Castles with Concentric Rings The area between the two walls was dubbed the "death hole" since being caught within it would almost likely end in the attacker's death. The entire castle was typically enclosed by a moat, with entrance by a drawbridge. When not in use, the bridge was usually pulled up into a vertical position across the entrance.
In 1088, William II ordered the construction of his new castle at Malmesbury. He wanted a fortress that would be as secure as a city wall, so he had the existing town wall rebuilt inside the new castle grounds. This new section was just as strong as the old one, but it had no gate or entrance and was therefore called a "dead ring." This is why dead rings and other incomplete castles are sometimes called "concentric castles."
Concentric castles were very common in England and elsewhere in Europe. They were often built by wealthy landowners as personal residences when they needed more security than a small town could provide. There are still several concentric castles in England today. One of the best-known is Warwick Castle, which was built by Richard Beauchamp in 1138. He wanted a safe home for himself and his family while he fought in battle against the enemies of England!
Warwick is an English county located about 60 miles west of London.
Drawbridges on castles. Medieval castles were often fortified with a ditch or moat that was traversed by a wooden bridge. The bridge in early castles would have been constructed to be damaged or removed in the case of an attack, but drawbridges became quite prevalent. A common configuration would be for the drawbridge to be located just outside of a gatehouse,...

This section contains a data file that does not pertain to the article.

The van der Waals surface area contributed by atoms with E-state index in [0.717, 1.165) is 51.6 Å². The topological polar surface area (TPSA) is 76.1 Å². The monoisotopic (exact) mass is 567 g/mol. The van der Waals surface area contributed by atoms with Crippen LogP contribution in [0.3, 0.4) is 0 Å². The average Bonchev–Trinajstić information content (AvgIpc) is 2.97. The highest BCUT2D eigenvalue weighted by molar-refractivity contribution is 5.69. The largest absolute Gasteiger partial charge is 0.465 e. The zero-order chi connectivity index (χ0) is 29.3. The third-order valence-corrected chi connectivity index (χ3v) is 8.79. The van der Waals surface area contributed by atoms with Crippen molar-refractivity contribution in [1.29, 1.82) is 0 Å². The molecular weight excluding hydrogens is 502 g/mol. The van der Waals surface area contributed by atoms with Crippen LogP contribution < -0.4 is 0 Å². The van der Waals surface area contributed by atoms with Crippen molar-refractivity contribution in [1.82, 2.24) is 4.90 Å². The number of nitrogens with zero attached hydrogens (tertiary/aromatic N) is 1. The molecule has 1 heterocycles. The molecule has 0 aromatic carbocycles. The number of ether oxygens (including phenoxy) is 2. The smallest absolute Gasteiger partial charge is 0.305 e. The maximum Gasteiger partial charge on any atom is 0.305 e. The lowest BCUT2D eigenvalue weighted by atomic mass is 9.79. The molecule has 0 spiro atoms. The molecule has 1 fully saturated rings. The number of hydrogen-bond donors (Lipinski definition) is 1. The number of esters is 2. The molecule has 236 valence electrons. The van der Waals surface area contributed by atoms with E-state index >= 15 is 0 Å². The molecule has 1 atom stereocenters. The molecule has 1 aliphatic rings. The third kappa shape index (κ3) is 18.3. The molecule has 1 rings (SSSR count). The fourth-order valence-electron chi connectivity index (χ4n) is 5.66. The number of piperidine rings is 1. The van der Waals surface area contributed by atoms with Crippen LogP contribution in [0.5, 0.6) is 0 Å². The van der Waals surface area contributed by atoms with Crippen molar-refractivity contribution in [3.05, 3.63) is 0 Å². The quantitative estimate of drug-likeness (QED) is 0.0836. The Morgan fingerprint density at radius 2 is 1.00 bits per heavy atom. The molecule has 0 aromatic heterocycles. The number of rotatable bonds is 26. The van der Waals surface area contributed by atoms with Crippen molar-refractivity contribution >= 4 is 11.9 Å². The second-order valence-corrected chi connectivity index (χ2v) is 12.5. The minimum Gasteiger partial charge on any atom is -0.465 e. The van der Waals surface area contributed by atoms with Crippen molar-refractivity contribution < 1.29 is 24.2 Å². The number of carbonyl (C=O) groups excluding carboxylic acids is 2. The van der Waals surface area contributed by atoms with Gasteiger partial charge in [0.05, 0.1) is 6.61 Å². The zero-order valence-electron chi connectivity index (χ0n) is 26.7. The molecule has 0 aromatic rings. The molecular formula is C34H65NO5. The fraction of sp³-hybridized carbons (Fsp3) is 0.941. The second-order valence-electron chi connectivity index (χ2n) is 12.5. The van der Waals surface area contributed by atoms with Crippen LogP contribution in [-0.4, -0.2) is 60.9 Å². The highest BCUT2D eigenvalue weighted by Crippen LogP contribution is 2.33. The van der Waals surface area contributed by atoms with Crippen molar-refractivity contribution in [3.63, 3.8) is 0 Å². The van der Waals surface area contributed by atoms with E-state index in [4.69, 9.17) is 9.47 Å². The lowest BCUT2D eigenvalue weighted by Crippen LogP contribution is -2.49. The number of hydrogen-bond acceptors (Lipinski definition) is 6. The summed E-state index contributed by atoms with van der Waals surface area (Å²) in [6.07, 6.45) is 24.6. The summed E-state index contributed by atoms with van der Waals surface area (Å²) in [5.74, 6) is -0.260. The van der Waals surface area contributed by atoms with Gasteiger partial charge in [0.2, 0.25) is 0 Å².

Castle in Medieval Times Murder Holes were a simple but vital element of a medieval castle. Murder holes were typically located in regions where the castle was most susceptible, typically surrounding the weakest component of the fortress, which was typically the castle's entryway. They could be large open pits or small rooms with only one exit. The idea was that an enemy warrior falling into one of these death traps would be killed instantly.
In order for a castle to be considered medieval it must have been built before the 14th century. Therefore, all those famous castles such as King's Landing, Winterfell, and Qarth etc. - they're not real medieval castles because they were built after this arbitrary cutoff point. They are called "medieval castles" because they resemble the castles of Europe during this time period.